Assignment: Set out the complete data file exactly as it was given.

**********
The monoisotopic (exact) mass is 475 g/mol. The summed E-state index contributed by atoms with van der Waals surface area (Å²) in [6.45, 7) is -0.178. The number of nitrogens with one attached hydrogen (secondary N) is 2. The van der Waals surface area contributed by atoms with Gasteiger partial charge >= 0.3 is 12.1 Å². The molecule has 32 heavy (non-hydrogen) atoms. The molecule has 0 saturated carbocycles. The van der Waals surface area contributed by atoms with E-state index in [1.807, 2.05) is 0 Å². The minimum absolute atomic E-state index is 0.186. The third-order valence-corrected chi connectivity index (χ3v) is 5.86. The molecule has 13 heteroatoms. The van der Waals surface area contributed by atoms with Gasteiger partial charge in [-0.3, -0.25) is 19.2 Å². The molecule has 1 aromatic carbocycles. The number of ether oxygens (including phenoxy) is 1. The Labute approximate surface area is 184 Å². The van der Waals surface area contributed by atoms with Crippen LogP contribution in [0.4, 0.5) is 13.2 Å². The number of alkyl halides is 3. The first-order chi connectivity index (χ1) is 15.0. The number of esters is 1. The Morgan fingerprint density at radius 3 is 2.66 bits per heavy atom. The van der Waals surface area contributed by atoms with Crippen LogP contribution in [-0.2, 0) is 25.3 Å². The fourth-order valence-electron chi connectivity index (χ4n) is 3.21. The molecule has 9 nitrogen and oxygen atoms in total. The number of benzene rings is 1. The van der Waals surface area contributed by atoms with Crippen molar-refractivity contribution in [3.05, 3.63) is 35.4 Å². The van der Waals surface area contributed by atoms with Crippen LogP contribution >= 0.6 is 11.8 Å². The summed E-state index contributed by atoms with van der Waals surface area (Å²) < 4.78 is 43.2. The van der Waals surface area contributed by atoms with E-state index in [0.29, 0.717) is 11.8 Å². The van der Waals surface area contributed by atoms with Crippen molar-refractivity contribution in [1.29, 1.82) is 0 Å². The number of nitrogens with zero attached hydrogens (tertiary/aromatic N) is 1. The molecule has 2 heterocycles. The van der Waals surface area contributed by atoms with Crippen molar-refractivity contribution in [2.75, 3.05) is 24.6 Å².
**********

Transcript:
The monoisotopic (exact) mass is 475 g/mol. The summed E-state index contributed by atoms with van der Waals surface area (Å²) in [6.45, 7) is -0.178. The number of nitrogens with one attached hydrogen (secondary N) is 2. The van der Waals surface area contributed by atoms with Gasteiger partial charge >= 0.3 is 12.1 Å². The molecule has 32 heavy (non-hydrogen) atoms. The molecule has 0 saturated carbocycles. The van der Waals surface area contributed by atoms with E-state index in [1.807, 2.05) is 0 Å². The minimum absolute atomic E-state index is 0.186. The third-order valence-corrected chi connectivity index (χ3v) is 5.86. The molecule has 13 heteroatoms. The van der Waals surface area contributed by atoms with Gasteiger partial charge in [-0.3, -0.25) is 19.2 Å². The molecule has 1 aromatic carbocycles. The number of ether oxygens (including phenoxy) is 1. The Labute approximate surface area is 184 Å². The van der Waals surface area contributed by atoms with Crippen LogP contribution in [0.4, 0.5) is 13.2 Å². The number of alkyl halides is 3. The first-order chi connectivity index (χ1) is 15.0. The number of esters is 1. The Morgan fingerprint density at radius 3 is 2.66 bits per heavy atom. The van der Waals surface area contributed by atoms with Crippen LogP contribution in [-0.2, 0) is 25.3 Å². The fourth-order valence-electron chi connectivity index (χ4n) is 3.21. The molecule has 9 nitrogen and oxygen atoms in total. The number of benzene rings is 1. The van der Waals surface area contributed by atoms with Crippen molar-refractivity contribution in [3.05, 3.63) is 35.4 Å². The van der Waals surface area contributed by atoms with Crippen LogP contribution >= 0.6 is 11.8 Å². The summed E-state index contributed by atoms with van der Waals surface area (Å²) < 4.78 is 43.2. The van der Waals surface area contributed by atoms with E-state index in [0.29, 0.717) is 11.8 Å². The van der Waals surface area contributed by atoms with Crippen molar-refractivity contribution in [1.29, 1.82) is 0 Å². The number of nitrogens with zero attached hydrogens (tertiary/aromatic N) is 1. The molecule has 2 heterocycles. The van der Waals surface area contributed by atoms with Crippen molar-refractivity contribution in [2.75, 3.05) is 24.6 Å².